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Form Sent!

Creating loyal brand partnerships in the name of love


One week ago today, Jack Fincham and Dani Dyer – daughter of Eastenders actor Danny Dyer – won the nation’s hearts and became this years Love Island winners and each walked away with £25,000 in their pockets. As they and their fellow islanders return back from the villa to the UK, they can expect to make up to hundreds of thousands of pounds in TV deals and endorsements. However, they aren’t they only ones who are set to make big money. This year, ITV increased their official sponsors of Love Island from an already crowded 5 up to a staggering 10 – citing Love Island to be their biggest commercial property ever. Superdrug, the show’s main sponsor, returned this year along with Primark and The Ministry Of Sound. The Ministry Of Sound also returned and made a cameo appearance on one of the episodes along with Leeds music producer Tom Zanetti, whilst also offering a Love Island Summer Party album based around the programme. Some of the brands joining these big names include Jet2, Samsung, Rimmel London, Missguided, Kellogg’s and Lucozade Zero. Primark created several clothing items based around famous phrases from this years series, such as t-shirts displaying one this year’s most recognisable sayings – “#Loyal”. But with 10 brands competing for attention at the villa, just how loyal can the show be to any of them?

In trying to turn the heads of potential customers, some of the sponsorships have gone much further than simple product placement but have become integral to Love Island’s entire set up. Samsung in particular is one brand that has managed to successfully embed itself in the lives of the islanders and become part of the show, rather than an extension of it. By tying itself to one of the shows most recognisable elements, “I’ve got a text!”. Every episode, we see the contestants receive text messages and use their phones to communicate with each other as well as take pictures. These are all done with the use of Samsung’s latest mobile phone model, and uploaded to their social channels – something we all do every day, it feels normal and despite a little bit of branding is fairly seamless. The pictures taken by the islanders throughout the series are also uploaded to the Love Island app, to further demonstrate the products camera capabilities and fuel conversation by viewers being able to comment and share the images across their own social media channels.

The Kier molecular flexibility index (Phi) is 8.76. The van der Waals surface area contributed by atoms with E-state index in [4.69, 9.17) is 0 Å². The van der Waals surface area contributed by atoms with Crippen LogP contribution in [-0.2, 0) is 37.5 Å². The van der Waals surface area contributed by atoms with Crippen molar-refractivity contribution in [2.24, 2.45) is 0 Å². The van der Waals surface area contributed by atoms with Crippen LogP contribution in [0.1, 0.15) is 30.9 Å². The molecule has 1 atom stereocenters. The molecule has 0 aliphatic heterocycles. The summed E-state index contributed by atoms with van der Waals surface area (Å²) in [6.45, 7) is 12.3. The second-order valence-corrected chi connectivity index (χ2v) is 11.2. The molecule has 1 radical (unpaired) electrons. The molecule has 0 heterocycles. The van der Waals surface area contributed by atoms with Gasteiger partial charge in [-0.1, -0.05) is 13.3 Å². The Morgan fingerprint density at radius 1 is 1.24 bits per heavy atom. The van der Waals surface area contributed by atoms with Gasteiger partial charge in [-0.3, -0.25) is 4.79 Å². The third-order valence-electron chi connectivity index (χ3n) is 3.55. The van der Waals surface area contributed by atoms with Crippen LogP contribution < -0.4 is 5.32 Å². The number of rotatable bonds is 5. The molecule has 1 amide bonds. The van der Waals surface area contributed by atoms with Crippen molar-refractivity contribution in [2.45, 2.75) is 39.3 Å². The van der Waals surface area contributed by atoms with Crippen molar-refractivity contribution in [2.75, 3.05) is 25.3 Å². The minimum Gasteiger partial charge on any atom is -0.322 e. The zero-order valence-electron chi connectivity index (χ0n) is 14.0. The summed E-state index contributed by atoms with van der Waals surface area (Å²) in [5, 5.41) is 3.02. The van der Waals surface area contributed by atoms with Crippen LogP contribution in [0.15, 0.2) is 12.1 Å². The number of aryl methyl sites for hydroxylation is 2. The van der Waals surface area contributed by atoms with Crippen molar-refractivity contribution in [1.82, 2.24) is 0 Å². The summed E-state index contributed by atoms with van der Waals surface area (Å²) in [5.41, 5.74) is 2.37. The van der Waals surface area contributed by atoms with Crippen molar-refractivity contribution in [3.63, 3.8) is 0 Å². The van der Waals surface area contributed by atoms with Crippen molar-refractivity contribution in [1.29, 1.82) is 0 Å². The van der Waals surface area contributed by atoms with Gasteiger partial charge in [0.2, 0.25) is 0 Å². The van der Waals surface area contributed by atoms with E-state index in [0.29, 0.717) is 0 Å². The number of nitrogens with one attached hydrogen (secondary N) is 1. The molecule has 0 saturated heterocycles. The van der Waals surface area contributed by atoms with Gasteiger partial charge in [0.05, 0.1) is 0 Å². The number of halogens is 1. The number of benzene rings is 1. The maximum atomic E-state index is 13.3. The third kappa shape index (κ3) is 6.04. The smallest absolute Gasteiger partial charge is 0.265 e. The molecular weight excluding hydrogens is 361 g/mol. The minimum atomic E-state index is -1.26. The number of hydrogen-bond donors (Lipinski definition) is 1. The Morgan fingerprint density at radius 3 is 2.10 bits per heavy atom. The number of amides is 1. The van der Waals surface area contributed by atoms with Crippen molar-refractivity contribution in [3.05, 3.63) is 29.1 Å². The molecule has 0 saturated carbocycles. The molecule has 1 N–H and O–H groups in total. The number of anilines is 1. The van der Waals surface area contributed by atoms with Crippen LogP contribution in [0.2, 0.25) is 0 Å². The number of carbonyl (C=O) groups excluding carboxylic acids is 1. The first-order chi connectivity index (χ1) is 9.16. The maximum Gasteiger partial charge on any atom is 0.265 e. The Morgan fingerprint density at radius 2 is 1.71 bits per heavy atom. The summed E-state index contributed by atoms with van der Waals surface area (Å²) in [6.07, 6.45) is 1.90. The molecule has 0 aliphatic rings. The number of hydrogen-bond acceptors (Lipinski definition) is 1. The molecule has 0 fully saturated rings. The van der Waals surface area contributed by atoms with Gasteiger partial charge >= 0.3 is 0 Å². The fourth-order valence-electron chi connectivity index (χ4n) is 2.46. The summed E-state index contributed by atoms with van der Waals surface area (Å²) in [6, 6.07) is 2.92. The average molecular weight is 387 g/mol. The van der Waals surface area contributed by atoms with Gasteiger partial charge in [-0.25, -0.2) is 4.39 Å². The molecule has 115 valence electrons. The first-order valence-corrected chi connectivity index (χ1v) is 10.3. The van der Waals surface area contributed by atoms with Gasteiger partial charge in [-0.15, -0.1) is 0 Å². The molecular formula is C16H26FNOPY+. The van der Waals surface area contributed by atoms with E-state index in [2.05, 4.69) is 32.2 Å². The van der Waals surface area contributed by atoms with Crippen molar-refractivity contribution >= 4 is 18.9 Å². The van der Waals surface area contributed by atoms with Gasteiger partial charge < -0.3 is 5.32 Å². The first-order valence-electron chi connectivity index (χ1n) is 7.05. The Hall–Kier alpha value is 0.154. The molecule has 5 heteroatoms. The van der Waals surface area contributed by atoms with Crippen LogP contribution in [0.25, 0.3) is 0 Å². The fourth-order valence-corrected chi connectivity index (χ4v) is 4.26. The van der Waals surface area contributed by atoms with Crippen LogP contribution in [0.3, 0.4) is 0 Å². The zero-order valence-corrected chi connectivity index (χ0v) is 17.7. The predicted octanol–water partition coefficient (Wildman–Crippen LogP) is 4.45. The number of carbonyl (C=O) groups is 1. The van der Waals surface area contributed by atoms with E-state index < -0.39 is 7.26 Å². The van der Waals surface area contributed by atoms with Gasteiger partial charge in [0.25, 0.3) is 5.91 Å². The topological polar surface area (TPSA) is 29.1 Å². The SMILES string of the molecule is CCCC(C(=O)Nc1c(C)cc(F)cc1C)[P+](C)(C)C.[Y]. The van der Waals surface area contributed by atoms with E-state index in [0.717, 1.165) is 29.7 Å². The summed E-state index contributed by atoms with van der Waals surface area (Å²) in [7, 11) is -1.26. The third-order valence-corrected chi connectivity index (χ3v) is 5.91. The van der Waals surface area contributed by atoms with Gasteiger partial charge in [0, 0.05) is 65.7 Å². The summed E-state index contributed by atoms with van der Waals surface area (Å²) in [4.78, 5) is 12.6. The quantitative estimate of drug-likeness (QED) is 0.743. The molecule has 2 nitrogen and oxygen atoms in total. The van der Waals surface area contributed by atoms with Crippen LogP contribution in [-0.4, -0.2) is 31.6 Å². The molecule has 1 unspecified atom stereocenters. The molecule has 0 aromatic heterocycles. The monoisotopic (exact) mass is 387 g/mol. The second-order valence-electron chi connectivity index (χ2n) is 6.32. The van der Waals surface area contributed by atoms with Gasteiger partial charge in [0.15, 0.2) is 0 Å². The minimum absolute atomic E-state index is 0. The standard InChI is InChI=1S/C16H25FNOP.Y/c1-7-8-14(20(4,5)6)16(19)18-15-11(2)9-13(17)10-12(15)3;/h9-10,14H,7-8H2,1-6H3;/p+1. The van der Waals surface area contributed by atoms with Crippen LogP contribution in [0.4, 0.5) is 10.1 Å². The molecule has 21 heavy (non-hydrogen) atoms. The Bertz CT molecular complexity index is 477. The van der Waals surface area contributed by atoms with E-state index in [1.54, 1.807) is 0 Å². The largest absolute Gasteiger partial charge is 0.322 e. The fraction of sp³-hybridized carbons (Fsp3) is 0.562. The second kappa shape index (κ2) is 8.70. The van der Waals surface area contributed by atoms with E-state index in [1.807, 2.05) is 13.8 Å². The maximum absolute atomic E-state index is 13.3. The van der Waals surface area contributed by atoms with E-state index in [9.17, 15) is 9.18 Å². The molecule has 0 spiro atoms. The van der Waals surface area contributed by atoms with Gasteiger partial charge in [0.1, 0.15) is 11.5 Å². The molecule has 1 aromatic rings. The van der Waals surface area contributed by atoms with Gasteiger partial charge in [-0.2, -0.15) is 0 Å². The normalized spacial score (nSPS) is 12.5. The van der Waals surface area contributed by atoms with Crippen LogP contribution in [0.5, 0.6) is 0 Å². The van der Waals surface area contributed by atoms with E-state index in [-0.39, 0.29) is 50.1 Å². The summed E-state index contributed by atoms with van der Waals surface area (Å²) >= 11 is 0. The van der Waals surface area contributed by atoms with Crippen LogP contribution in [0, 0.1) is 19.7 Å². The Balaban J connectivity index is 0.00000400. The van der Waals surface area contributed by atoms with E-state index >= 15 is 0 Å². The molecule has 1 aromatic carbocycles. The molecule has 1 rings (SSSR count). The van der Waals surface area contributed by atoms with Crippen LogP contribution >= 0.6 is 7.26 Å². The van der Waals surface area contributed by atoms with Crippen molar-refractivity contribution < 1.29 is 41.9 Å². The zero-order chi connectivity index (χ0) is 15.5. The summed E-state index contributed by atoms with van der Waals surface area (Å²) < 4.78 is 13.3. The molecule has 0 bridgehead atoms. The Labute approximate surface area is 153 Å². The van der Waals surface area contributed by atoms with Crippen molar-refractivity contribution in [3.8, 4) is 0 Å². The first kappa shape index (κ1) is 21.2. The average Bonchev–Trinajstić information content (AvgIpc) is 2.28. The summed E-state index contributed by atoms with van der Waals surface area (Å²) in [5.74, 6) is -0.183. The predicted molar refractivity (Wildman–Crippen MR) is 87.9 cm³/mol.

The show has seen a year on year sharp increase in viewers tuning in daily to see which of the islanders is going to stay loyal, get mugged off or have their heads turned. This is all thanks to the attraction the show has towards the 16-34 age bracket. This age group more than any other are most likely to watch their viewing material online or through subscription services such as Netflix or Amazon Prime. This makes the fact that Love Island attracts 16-34 year olds in their millions extremely attractive to potential sponsors. The show by its very nature encourages engagement amongst its audience through in-app voting polls to save viewers’ favourite couple. It therefore encourages engagement amongst the sponsors own target market by making them discuss the products seen within the programme. For example, Superdrug, reported a 112% year-on-year rise in suncare sales and a huge increase in conversation around Solait when islander Charlie sprayed himself with Solait Shimmering Oil Spray.

Reality TV stars today are most definitely not in short supply with a conveyor belt of similar shows, nor are brand partnerships or products on the market. Therefore, it’s important that brands recognise the potential short life span of interest amongst those who have exitted the villa. Striking whilst the iron is hot and when public interest is at its highest is the best sure way for a brands sponsorship to be most effective. However, brands must be wary that their sponsorship is authentic and that the contestant they are partnering up with pair up well their company’s core values. The pairing needs to feel authentic to be successful. If it’s ineffective, it has the potential to be detrimental to the brand as consumers will see right through it.

With this series being the highest in sponsorships so far, looking into next year brands will need to be keep up the pace and create unmissable experiences for not only the villa and the contestants, but also the doting public. It’s important now, more so than ever for brands to have more than just a presence. Customers want an experience that they can connect with as we start to declutter and simplify our lives, we come to the realisation of what’s important and creating relationships that ultimately last.